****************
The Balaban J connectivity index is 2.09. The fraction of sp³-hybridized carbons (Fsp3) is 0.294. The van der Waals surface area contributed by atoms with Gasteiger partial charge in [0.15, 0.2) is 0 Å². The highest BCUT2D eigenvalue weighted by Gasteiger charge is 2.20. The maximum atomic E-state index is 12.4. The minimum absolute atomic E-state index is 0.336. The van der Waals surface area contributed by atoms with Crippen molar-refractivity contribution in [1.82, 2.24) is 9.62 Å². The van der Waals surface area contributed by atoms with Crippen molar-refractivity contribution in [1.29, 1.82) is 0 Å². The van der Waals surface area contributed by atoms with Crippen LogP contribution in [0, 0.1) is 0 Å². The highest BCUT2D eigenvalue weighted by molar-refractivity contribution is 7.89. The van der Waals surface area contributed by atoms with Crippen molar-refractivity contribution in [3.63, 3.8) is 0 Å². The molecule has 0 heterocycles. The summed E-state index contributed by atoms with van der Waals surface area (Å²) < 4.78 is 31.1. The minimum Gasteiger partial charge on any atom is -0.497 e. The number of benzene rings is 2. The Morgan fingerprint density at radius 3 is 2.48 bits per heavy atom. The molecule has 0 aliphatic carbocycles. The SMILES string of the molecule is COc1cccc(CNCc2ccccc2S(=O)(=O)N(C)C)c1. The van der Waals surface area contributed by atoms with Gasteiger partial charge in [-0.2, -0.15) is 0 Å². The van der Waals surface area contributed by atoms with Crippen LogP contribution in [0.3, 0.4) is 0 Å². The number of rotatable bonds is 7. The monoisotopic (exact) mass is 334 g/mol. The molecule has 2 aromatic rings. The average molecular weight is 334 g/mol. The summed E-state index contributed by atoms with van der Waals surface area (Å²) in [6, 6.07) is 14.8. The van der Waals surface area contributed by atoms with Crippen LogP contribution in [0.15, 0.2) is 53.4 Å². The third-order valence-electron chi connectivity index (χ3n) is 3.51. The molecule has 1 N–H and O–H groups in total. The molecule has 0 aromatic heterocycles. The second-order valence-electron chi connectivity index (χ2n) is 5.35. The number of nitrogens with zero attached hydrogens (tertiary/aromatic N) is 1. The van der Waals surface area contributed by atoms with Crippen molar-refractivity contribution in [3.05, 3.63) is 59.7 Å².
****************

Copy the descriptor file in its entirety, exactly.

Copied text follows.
The Balaban J connectivity index is 2.09. The fraction of sp³-hybridized carbons (Fsp3) is 0.294. The van der Waals surface area contributed by atoms with Gasteiger partial charge in [0.15, 0.2) is 0 Å². The highest BCUT2D eigenvalue weighted by Gasteiger charge is 2.20. The maximum atomic E-state index is 12.4. The minimum absolute atomic E-state index is 0.336. The van der Waals surface area contributed by atoms with Crippen molar-refractivity contribution in [1.82, 2.24) is 9.62 Å². The van der Waals surface area contributed by atoms with Crippen molar-refractivity contribution in [1.29, 1.82) is 0 Å². The van der Waals surface area contributed by atoms with Crippen LogP contribution in [0, 0.1) is 0 Å². The highest BCUT2D eigenvalue weighted by molar-refractivity contribution is 7.89. The van der Waals surface area contributed by atoms with Crippen molar-refractivity contribution in [3.63, 3.8) is 0 Å². The molecule has 0 heterocycles. The summed E-state index contributed by atoms with van der Waals surface area (Å²) < 4.78 is 31.1. The minimum Gasteiger partial charge on any atom is -0.497 e. The number of benzene rings is 2. The Morgan fingerprint density at radius 3 is 2.48 bits per heavy atom. The molecule has 0 aliphatic carbocycles. The SMILES string of the molecule is COc1cccc(CNCc2ccccc2S(=O)(=O)N(C)C)c1. The van der Waals surface area contributed by atoms with Gasteiger partial charge in [-0.2, -0.15) is 0 Å². The van der Waals surface area contributed by atoms with Crippen LogP contribution in [0.3, 0.4) is 0 Å². The number of rotatable bonds is 7. The monoisotopic (exact) mass is 334 g/mol. The molecule has 2 aromatic rings. The average molecular weight is 334 g/mol. The summed E-state index contributed by atoms with van der Waals surface area (Å²) in [6, 6.07) is 14.8. The van der Waals surface area contributed by atoms with Crippen LogP contribution in [0.15, 0.2) is 53.4 Å². The third-order valence-electron chi connectivity index (χ3n) is 3.51. The molecule has 1 N–H and O–H groups in total. The molecule has 0 aromatic heterocycles. The second-order valence-electron chi connectivity index (χ2n) is 5.35. The number of nitrogens with zero attached hydrogens (tertiary/aromatic N) is 1. The van der Waals surface area contributed by atoms with Crippen molar-refractivity contribution in [3.05, 3.63) is 59.7 Å².